“Jonathan Wall, a 26-year-old cannabis entrepreneur, has been confined at a federal supermax facility in Maryland for nearly 20 months, awaiting a May 2 trial that could send him to prison for life. Wall is accused of transporting more than 1,000 kilograms of marijuana from California, where cannabis is legal for recreational use, to Maryland, which allows only medical use.
Wall’s case illustrates the draconian penalties that can still be imposed on people for selling pot at a time when most states have legalized marijuana businesses. As far as the federal government is concerned, all of those businesses are criminal enterprises. But depending on how federal prosecutors choose to exercise their discretion, selling pot can make you millions of dollars as a state-licensed supplier, or it can send you to prison for decades.”
“The Senate delivered former President Donald Trump a bipartisan criminal justice reform deal shortly after the last midterm election. Staging a sequel for President Joe Biden this year won’t be so easy.
Dick Durbin and Chuck Grassley, the top Democrat and Republican on the Senate Judiciary Committee, are still in talks over finalizing a package that would serve as a more narrow follow-up to the 2018 prison and sentencing reform bill known as the First Step Act. But both senior senators acknowledge it’s not a glide path forward, particularly given the GOP messaging on rising crime ahead of the 2022 midterms — a focus that was on full display during Ketanji Brown Jackson’s Supreme Court hearings last month.”
“While both Durbin and Grassley say the sequel legislation is necessary to fully implement and expand on the sentencing updates in the First Step law, the campaign-season politics surrounding criminal justice reform threaten broader GOP support. Though 38 Republican senators backed the 2018 bill, it took Trump’s personal appeals to get many on board. And with Democrats in full control of Washington, Republicans’ emerging midterm message — that liberals are to blame for rising violent crime — could make sentencing changes that much harder.”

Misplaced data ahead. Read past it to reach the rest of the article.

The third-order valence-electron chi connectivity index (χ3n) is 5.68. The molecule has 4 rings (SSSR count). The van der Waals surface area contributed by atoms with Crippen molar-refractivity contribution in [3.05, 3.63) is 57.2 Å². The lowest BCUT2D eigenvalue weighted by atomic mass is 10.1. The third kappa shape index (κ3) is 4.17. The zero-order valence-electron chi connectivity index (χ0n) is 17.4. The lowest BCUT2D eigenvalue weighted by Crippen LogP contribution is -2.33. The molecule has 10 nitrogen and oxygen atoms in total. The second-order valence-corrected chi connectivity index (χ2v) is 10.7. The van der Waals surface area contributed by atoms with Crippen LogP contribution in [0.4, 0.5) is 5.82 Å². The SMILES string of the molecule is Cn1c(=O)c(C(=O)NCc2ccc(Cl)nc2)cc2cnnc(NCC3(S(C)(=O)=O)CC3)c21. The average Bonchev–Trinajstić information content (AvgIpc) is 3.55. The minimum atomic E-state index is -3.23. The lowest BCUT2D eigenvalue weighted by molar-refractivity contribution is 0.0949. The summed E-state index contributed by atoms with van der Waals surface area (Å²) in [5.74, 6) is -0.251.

“”One of the many pernicious things about civil forfeiture nationwide is that the government has the power to seize your cash, and your cars, and your home, but unlike in a criminal case, you don’t have a right to appoint counsel,” says Sam Gedge, an attorney at the Institute for Justice and a lawyer for Abbott. “So if you want to defend your cash, or your car, or your homes in a civil forfeiture action, you typically just have to pay for a lawyer yourself, and that’s not surprisingly economically infeasible for lots of people who are targeted in civil forfeiture actions.”
It is not an exaggeration to say that the state or the federal government can try to take you for nearly all you’re worth in the process. People in Indiana may know that quite well. The state was the setting for one of the most high-profile forfeiture showdowns after Indiana took possession of Tyson Timbs’ new Land Rover in 2013 following his arrest for a drug crime, setting in motion an almost decade-long legal circus between Timbs and the government. State officials were eventually required to return the vehicle in 2020. But prosecutors continued to fight, arguing before the Indiana Supreme Court in 2021 that there should be no proportionality—no limit—on what the government can seize in cases like Timbs’. (The state’s highest court rejected that winning argument last summer.)
Yet civil forfeiture continues apace and is a source of police funding, with local and state departments able to keep the vast majority of the funds they take. Just last year, the Indiana Senate passed a bill to allow cops to seize assets from people suspected of committing “unlawful assembly,” a charge so vague that whether or not someone committed it is somewhat in the eye of the beholder—who, in this case, would be an arresting officer.